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From what I read the expansion of the universe predicted by QFT is said to be the worst theoretical prediction in the history of physics.

There is also lots of buzz in the astronomy press about the latest Hubble expansion measurements being askew from predicted values.

Does the new crisis in the Hubble constant measurement refer to the QFT prediction or something else? Perhaps the crisis refers to discrepencies in more than one way to measure the constant and not more than one way to predict.

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    $\begingroup$ Shouldn't this be asked on Physics SE? We have a 10-15 year cutoff convention between recent events and history. The problem is called "Hubble tension" (between Planck satellite and Hubble telescope data, assuming the standard ΛCDM model), and is actively discussed. Here is a recent paper on it, Relieving the Hubble Tension with Primordial Magnetic Fields. $\endgroup$
    – Conifold
    Dec 19 '20 at 7:02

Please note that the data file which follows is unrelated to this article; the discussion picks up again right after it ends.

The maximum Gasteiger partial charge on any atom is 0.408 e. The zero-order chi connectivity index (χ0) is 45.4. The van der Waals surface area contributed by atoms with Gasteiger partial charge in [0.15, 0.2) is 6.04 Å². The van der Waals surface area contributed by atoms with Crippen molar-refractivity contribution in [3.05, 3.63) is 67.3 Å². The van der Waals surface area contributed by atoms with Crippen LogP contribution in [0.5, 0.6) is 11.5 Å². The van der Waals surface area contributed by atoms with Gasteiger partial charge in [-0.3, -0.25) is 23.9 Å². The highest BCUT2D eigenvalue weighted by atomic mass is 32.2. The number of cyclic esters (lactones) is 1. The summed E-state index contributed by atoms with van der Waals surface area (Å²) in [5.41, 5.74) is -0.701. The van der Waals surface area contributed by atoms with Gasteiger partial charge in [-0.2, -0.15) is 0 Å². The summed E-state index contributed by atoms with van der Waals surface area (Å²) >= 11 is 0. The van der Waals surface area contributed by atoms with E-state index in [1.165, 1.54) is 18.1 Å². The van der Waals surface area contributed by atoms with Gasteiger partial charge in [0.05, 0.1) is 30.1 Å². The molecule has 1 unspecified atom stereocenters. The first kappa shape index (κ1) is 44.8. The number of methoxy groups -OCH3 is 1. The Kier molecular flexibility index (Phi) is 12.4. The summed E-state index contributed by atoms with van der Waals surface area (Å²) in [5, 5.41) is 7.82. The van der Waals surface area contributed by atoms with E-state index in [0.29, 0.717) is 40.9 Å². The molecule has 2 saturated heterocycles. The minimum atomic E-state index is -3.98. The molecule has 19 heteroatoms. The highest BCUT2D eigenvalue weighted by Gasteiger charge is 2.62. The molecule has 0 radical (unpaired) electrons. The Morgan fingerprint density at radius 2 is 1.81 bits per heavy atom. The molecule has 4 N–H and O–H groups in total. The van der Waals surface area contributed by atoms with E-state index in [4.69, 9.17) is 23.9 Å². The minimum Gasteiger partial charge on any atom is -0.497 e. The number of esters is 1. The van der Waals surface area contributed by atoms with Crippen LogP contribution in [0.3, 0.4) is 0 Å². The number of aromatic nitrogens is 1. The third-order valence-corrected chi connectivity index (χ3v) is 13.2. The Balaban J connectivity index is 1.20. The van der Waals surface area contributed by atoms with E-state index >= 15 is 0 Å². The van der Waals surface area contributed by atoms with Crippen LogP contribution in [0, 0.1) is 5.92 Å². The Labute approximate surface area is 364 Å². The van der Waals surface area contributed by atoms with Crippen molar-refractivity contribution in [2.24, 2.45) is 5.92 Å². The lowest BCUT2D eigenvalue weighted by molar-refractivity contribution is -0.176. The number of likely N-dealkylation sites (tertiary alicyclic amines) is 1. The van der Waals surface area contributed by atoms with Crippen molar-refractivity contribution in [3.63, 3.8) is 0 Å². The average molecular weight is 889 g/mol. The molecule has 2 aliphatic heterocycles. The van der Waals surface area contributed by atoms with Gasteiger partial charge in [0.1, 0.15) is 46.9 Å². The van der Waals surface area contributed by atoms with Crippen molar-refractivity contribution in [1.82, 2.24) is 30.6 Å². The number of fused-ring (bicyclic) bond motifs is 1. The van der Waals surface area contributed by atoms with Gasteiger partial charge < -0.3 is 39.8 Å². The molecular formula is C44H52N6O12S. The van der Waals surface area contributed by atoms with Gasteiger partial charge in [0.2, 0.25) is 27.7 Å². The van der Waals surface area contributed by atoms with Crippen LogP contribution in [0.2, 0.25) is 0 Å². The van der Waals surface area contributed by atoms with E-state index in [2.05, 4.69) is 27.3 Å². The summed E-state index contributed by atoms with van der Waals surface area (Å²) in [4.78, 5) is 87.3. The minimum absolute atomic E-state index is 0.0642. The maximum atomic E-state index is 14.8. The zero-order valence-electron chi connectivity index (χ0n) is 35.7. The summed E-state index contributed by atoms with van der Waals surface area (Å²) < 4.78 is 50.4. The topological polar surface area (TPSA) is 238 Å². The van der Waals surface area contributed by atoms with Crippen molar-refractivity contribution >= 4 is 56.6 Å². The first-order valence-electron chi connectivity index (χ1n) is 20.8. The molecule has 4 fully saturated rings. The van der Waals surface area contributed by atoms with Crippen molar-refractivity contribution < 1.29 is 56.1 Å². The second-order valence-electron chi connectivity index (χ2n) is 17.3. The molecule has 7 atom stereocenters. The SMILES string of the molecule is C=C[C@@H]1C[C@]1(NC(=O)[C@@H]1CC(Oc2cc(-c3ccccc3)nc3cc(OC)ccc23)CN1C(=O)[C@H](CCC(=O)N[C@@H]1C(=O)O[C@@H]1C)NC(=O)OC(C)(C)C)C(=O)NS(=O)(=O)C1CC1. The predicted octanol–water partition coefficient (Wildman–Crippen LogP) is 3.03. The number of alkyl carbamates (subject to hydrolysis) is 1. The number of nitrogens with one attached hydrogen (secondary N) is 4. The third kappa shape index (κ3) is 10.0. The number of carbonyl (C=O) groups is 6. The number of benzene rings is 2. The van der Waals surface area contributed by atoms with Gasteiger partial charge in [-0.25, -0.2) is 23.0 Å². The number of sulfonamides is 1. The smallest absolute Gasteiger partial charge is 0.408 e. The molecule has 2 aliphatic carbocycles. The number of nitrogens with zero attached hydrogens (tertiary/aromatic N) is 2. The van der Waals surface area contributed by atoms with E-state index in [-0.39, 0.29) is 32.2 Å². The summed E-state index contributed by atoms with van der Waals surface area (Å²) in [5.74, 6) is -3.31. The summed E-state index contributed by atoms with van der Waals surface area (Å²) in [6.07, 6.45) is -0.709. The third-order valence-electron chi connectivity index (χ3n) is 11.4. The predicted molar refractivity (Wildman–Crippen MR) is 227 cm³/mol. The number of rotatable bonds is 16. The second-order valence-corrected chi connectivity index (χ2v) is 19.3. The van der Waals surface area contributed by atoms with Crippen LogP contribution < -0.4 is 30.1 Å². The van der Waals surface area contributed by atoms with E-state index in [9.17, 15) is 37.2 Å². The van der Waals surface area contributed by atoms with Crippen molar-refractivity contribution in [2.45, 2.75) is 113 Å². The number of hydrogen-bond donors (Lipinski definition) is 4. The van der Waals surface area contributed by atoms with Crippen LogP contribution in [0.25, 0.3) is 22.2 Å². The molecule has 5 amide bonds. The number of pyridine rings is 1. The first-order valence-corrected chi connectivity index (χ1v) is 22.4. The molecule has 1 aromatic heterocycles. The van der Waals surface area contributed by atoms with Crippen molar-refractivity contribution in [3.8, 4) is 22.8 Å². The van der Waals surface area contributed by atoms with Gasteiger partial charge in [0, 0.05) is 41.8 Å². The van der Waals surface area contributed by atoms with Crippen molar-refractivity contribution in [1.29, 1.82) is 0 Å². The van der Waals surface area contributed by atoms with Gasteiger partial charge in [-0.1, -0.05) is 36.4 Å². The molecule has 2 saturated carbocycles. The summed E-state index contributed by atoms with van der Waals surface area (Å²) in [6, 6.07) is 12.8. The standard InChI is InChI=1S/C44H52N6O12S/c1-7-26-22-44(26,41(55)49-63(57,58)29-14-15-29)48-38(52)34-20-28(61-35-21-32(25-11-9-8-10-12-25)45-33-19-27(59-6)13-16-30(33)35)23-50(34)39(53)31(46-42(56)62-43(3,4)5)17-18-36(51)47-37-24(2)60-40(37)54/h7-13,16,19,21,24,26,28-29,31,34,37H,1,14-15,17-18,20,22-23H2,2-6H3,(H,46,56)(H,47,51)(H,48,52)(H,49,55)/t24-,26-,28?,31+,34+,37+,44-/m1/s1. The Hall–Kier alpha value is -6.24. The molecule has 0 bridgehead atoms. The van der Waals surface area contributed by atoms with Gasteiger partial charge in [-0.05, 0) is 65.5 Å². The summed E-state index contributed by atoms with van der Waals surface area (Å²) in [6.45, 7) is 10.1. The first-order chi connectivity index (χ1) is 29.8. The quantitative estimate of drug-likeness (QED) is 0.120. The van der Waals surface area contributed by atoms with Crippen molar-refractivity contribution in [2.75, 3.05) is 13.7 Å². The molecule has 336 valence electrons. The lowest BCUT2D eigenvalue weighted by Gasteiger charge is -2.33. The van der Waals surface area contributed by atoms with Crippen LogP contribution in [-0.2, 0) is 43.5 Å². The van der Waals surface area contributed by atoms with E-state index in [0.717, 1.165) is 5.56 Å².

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    $\begingroup$ The Hubble tension (which the recent articles are about) is unrelated to the cosmological constant problem (which is the "worst prediction in the history of physics"). $\endgroup$
    – benrg
    Dec 19 '20 at 22:06
  • $\begingroup$ @Conifold ...thank you $\endgroup$
    – Sedumjoy
    Dec 19 '20 at 22:28
  • $\begingroup$ @benrg ....thank you and Conifold for clearing this up for me. They are not the same problems and also for clarifying the rules of "history" stack exchange. This will be useful for me in the future. The comments answered the question I was wondering. .Thx. $\endgroup$
    – Sedumjoy
    Dec 19 '20 at 22:32

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